Conservation International Meets Urban Habitat Chicago
June 24, 2007
Example of a living centerpiece at Conservation International fundraising dinner in Chicago
Working for Conservation International is a constant education. I have colleagues who have discovered species unknown to science - walking sharks in Indonesia, a neon purple toad in Suriname. CI’s leadership convinced the government of Madagascar to triple its protected areas and helped broker a $24 million debt-for-nature swap with Guatemala. CI works with communities from the Kayapo in Brazil to tribes in Papua New Guinea to develop innovative, culturally sensitive means of protecting Earth’s wild places. Some of CI’s employees work in combat zones or avoid landmines in their day to day activities.
What I do isn’t quite so dramatic. I help produce events to raise awareness and money for CI’s work. This took me to Chicago last week for a fundraising dinner. Our audience included leaders from the Chicago community, corporate titans, and Hollywood VIPS - people we need to commit their resources and influence if our mission is going to be successful. We fed them organic free range beef. We took their breath away with stunning nature photography and thought-provoking videos. Walter Isaacson gave a warm, passionate speech emphasizing the need for modern-day Benjamin Franklins and Albert Einsteins to foster creative solution to today’s environmental challenges.
And to set the mood for the evening, to create the atmosphere that would give our message maximum emotional and intellectual impact, we had plants at each table. Not cut florals - living plants. Our creative director Andrew Snyder helped connect us with Urban Habitat Chicago, who kindly agreed to replant the displays on green roofs and urban gardens in Chicago.
Knowing Urban Habitat Chicago was helping us reduce the waste from the event was great. Even better was meeting Anna, Dave and Mike from the Urban Habitat Chicago team and discovering an imaginative, resourceful group rethinking how nature works in Chicago. Our conversation last week has lingered in my mind and allowed me to reconnect with my motivation for joining CI in the first place.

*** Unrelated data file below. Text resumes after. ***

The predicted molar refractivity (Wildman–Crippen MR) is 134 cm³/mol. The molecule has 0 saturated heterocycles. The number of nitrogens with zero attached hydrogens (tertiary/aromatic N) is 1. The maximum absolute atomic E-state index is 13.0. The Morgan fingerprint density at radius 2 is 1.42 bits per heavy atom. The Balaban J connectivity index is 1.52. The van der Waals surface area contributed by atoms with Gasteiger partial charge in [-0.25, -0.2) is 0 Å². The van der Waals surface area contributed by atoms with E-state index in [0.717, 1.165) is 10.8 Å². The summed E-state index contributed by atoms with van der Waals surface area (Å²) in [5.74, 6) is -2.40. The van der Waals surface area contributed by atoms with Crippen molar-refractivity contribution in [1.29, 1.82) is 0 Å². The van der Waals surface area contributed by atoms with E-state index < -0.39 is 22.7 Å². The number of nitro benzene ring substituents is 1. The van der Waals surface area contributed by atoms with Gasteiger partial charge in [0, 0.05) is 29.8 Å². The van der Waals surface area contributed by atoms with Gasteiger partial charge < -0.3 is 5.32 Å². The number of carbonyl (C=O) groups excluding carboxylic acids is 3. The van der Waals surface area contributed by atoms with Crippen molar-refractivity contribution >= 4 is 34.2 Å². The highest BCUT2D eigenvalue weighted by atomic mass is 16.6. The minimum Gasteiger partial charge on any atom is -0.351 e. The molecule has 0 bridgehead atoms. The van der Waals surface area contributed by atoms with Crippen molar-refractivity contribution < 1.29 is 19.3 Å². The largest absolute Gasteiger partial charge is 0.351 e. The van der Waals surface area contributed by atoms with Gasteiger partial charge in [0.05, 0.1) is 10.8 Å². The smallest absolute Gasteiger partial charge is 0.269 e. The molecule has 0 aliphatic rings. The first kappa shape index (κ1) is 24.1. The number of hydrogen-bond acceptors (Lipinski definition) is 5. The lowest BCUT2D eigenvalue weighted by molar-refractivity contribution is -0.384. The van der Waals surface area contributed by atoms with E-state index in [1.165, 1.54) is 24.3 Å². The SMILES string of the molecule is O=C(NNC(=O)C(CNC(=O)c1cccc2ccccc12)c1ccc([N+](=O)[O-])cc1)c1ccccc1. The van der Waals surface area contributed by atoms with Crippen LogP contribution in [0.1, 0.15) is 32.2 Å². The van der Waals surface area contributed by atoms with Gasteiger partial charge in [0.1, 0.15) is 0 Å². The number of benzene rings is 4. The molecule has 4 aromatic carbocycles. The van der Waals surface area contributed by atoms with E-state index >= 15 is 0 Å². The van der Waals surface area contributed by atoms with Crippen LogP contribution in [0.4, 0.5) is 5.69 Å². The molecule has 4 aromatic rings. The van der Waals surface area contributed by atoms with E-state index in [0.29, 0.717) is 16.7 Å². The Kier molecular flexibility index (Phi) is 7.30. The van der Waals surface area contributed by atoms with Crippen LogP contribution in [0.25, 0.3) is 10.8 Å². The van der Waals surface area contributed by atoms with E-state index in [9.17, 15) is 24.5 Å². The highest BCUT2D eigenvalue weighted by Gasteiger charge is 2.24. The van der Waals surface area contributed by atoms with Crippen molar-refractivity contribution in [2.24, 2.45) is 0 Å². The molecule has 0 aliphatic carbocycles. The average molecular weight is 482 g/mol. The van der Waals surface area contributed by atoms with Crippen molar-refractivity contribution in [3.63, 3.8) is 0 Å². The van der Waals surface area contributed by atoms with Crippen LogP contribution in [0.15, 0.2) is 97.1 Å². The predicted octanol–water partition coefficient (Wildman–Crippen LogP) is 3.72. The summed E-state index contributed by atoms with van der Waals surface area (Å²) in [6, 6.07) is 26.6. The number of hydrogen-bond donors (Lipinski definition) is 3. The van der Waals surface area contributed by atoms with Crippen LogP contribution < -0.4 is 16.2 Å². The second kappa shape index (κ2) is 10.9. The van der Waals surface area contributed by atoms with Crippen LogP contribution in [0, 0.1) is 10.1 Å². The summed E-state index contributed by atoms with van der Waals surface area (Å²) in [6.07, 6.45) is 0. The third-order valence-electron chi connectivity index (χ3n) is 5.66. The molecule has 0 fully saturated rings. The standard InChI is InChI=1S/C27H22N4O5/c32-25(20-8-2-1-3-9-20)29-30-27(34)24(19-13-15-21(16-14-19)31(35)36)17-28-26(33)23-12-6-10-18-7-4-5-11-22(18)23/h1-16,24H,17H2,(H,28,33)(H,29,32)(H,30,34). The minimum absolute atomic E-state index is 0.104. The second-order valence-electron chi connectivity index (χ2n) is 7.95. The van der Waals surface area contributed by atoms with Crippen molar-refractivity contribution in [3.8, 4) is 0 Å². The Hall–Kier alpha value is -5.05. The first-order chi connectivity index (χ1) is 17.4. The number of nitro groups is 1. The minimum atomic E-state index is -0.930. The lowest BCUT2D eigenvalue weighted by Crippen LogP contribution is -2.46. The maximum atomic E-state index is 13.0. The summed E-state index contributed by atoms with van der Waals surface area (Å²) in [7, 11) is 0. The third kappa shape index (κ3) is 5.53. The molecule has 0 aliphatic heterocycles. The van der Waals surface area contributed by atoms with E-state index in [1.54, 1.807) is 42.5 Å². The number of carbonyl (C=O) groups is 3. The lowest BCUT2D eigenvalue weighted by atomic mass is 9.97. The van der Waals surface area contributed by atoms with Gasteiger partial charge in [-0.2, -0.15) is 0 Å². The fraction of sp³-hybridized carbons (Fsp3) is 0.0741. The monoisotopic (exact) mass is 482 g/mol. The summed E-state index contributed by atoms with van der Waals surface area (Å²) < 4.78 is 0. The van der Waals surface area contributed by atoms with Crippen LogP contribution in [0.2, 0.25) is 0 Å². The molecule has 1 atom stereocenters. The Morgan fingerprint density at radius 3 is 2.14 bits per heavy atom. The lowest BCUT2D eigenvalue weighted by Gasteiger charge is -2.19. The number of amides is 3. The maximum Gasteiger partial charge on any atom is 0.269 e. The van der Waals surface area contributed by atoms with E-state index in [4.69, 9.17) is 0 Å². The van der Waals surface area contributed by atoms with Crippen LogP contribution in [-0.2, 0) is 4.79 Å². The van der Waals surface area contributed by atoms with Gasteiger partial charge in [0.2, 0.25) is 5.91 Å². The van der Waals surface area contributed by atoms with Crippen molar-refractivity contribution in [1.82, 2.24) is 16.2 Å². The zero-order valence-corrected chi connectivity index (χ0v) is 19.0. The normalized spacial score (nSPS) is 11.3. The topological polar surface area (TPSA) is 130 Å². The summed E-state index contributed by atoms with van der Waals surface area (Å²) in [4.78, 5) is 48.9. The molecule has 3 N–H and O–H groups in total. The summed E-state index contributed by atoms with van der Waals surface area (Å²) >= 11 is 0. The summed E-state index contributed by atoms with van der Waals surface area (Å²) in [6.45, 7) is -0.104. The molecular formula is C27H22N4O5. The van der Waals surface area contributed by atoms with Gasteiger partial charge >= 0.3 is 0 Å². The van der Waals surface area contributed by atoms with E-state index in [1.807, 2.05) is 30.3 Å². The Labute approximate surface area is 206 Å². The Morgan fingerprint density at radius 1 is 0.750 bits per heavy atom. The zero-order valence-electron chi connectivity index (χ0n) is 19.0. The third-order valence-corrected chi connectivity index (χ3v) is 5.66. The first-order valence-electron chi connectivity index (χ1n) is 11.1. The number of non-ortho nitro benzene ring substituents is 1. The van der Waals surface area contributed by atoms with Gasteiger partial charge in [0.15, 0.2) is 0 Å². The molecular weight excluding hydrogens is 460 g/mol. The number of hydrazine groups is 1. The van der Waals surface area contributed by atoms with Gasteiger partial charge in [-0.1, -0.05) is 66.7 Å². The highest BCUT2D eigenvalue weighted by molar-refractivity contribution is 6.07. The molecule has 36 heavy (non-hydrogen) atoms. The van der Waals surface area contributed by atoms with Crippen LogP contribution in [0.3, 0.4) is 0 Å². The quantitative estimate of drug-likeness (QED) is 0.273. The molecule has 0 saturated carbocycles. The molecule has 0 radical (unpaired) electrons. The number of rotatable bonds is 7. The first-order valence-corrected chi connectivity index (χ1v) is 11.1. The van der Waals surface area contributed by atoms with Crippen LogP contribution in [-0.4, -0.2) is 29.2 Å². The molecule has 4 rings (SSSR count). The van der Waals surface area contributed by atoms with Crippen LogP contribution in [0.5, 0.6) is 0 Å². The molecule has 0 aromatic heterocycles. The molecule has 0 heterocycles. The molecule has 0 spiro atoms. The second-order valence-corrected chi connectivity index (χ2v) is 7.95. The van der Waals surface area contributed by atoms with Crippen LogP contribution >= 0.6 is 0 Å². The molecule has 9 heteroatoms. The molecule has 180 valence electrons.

Superficially, Urban Habitat looks like it occupies the opposite end of the environmental spectrum from CI. UHC focuses on a single urban environment and CI’s work is in remote areas spread across forty-odd countries.
But there is a kernel at the heart of both organizations, though, that I think is identical. Neither organization is trying to preserve nature’s past - both are trying to create a future where humanity lives in harmony with nature. What I find wonderful is that this shared vision of society nurturing the environment while drawing on nature’s benefits has inspired each organization to do creative, vital work of radically different kinds in completely different places.
A healthy ecosystem supports myriad diverse forms of life. That a shared vision can inspire projects as different as Conservation International’s and Urban Habitat Chicago’s is a testament to how robust that vision is.
Guest blogger Andrew Kolb was jarred out of his environmental complacency when he accepted a job teaching English at a small college in south China and didn’t see the sky through the smog for a solid month. He wakes up every morning grateful and astounded that he’s able to feed his family as a Researcher/Writer for Conservation International.